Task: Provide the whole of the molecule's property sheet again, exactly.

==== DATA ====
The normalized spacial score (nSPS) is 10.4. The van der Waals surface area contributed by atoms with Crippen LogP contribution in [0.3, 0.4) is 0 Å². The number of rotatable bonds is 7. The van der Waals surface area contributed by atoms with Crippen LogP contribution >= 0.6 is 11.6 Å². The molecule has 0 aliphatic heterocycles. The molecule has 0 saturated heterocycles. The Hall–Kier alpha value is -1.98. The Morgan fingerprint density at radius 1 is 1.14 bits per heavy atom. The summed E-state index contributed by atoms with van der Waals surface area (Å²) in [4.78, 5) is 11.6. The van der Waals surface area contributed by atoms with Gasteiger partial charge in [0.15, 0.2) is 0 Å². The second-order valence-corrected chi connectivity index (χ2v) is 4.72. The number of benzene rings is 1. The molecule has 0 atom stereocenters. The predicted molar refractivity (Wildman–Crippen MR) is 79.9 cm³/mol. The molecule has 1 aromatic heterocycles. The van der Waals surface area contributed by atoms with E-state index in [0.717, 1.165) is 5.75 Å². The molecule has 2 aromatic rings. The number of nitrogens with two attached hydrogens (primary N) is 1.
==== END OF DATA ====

The normalized spacial score (nSPS) is 10.4. The van der Waals surface area contributed by atoms with Crippen LogP contribution in [0.3, 0.4) is 0 Å². The number of rotatable bonds is 7. The van der Waals surface area contributed by atoms with Crippen LogP contribution >= 0.6 is 11.6 Å². The molecule has 0 aliphatic heterocycles. The molecule has 0 saturated heterocycles. The Hall–Kier alpha value is -1.98. The Morgan fingerprint density at radius 1 is 1.14 bits per heavy atom. The summed E-state index contributed by atoms with van der Waals surface area (Å²) in [4.78, 5) is 11.6. The van der Waals surface area contributed by atoms with Gasteiger partial charge in [0.15, 0.2) is 0 Å². The second-order valence-corrected chi connectivity index (χ2v) is 4.72. The number of benzene rings is 1. The molecule has 0 atom stereocenters. The predicted molar refractivity (Wildman–Crippen MR) is 79.9 cm³/mol. The molecule has 1 aromatic heterocycles. The van der Waals surface area contributed by atoms with E-state index in [0.717, 1.165) is 5.75 Å². The molecule has 2 aromatic rings. The number of nitrogens with two attached hydrogens (primary N) is 1.